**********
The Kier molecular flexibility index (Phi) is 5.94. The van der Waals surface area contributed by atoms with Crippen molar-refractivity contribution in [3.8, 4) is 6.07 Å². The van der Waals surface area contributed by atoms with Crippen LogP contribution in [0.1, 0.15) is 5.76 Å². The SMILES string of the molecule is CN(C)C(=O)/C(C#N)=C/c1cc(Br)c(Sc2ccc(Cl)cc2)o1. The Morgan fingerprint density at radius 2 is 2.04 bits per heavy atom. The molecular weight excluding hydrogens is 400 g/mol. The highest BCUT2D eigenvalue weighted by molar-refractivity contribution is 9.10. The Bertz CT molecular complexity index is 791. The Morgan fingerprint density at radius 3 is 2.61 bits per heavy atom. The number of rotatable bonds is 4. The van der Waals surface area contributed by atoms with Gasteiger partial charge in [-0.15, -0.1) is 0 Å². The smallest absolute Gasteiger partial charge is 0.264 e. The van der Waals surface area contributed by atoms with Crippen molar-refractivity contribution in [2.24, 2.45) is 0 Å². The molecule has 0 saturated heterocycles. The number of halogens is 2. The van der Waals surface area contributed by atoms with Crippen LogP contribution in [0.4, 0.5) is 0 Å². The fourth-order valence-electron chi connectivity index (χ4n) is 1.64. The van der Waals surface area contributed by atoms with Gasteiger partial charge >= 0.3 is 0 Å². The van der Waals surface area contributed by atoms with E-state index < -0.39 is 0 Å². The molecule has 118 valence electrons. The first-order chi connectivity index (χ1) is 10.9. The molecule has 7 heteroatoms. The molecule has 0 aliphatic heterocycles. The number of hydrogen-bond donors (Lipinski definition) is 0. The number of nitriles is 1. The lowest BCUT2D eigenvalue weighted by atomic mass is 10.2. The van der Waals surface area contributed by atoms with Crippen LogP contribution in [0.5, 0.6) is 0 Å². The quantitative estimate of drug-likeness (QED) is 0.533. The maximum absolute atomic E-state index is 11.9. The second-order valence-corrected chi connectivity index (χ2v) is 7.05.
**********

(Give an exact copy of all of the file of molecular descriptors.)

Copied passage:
The Kier molecular flexibility index (Phi) is 5.94. The van der Waals surface area contributed by atoms with Crippen molar-refractivity contribution in [3.8, 4) is 6.07 Å². The van der Waals surface area contributed by atoms with Crippen LogP contribution in [0.1, 0.15) is 5.76 Å². The SMILES string of the molecule is CN(C)C(=O)/C(C#N)=C/c1cc(Br)c(Sc2ccc(Cl)cc2)o1. The Morgan fingerprint density at radius 2 is 2.04 bits per heavy atom. The molecular weight excluding hydrogens is 400 g/mol. The highest BCUT2D eigenvalue weighted by molar-refractivity contribution is 9.10. The Bertz CT molecular complexity index is 791. The Morgan fingerprint density at radius 3 is 2.61 bits per heavy atom. The number of rotatable bonds is 4. The van der Waals surface area contributed by atoms with Gasteiger partial charge in [-0.15, -0.1) is 0 Å². The smallest absolute Gasteiger partial charge is 0.264 e. The van der Waals surface area contributed by atoms with Crippen molar-refractivity contribution in [2.24, 2.45) is 0 Å². The molecule has 0 saturated heterocycles. The number of halogens is 2. The van der Waals surface area contributed by atoms with Crippen LogP contribution in [0.4, 0.5) is 0 Å². The fourth-order valence-electron chi connectivity index (χ4n) is 1.64. The van der Waals surface area contributed by atoms with Gasteiger partial charge >= 0.3 is 0 Å². The van der Waals surface area contributed by atoms with E-state index < -0.39 is 0 Å². The molecule has 118 valence electrons. The first-order chi connectivity index (χ1) is 10.9. The molecule has 7 heteroatoms. The molecule has 0 aliphatic heterocycles. The number of hydrogen-bond donors (Lipinski definition) is 0. The number of nitriles is 1. The lowest BCUT2D eigenvalue weighted by atomic mass is 10.2. The van der Waals surface area contributed by atoms with Crippen LogP contribution in [0.5, 0.6) is 0 Å². The quantitative estimate of drug-likeness (QED) is 0.533. The maximum absolute atomic E-state index is 11.9. The second-order valence-corrected chi connectivity index (χ2v) is 7.05.